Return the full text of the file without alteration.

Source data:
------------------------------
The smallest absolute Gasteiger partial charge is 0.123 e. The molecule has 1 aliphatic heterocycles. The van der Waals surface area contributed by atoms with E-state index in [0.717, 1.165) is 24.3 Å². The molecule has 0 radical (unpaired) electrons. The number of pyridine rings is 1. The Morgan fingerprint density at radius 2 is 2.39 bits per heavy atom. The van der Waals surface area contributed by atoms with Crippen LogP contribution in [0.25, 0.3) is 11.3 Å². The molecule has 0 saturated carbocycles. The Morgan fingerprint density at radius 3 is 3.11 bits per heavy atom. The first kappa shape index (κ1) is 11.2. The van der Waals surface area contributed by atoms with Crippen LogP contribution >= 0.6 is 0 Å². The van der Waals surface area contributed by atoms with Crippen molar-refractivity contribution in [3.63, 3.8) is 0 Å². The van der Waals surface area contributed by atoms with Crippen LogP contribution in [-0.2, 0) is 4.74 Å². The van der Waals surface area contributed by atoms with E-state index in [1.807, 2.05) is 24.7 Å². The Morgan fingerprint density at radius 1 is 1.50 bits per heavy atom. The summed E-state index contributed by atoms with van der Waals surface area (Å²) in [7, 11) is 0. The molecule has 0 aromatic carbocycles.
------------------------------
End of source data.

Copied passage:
The smallest absolute Gasteiger partial charge is 0.123 e. The molecule has 1 aliphatic heterocycles. The van der Waals surface area contributed by atoms with E-state index in [0.717, 1.165) is 24.3 Å². The molecule has 0 radical (unpaired) electrons. The number of pyridine rings is 1. The Morgan fingerprint density at radius 2 is 2.39 bits per heavy atom. The van der Waals surface area contributed by atoms with Crippen LogP contribution in [0.25, 0.3) is 11.3 Å². The molecule has 0 saturated carbocycles. The Morgan fingerprint density at radius 3 is 3.11 bits per heavy atom. The first kappa shape index (κ1) is 11.2. The van der Waals surface area contributed by atoms with Crippen LogP contribution >= 0.6 is 0 Å². The van der Waals surface area contributed by atoms with Crippen molar-refractivity contribution in [3.63, 3.8) is 0 Å². The van der Waals surface area contributed by atoms with Crippen LogP contribution in [-0.2, 0) is 4.74 Å². The van der Waals surface area contributed by atoms with E-state index in [1.807, 2.05) is 24.7 Å². The Morgan fingerprint density at radius 1 is 1.50 bits per heavy atom. The summed E-state index contributed by atoms with van der Waals surface area (Å²) in [7, 11) is 0. The molecule has 0 aromatic carbocycles.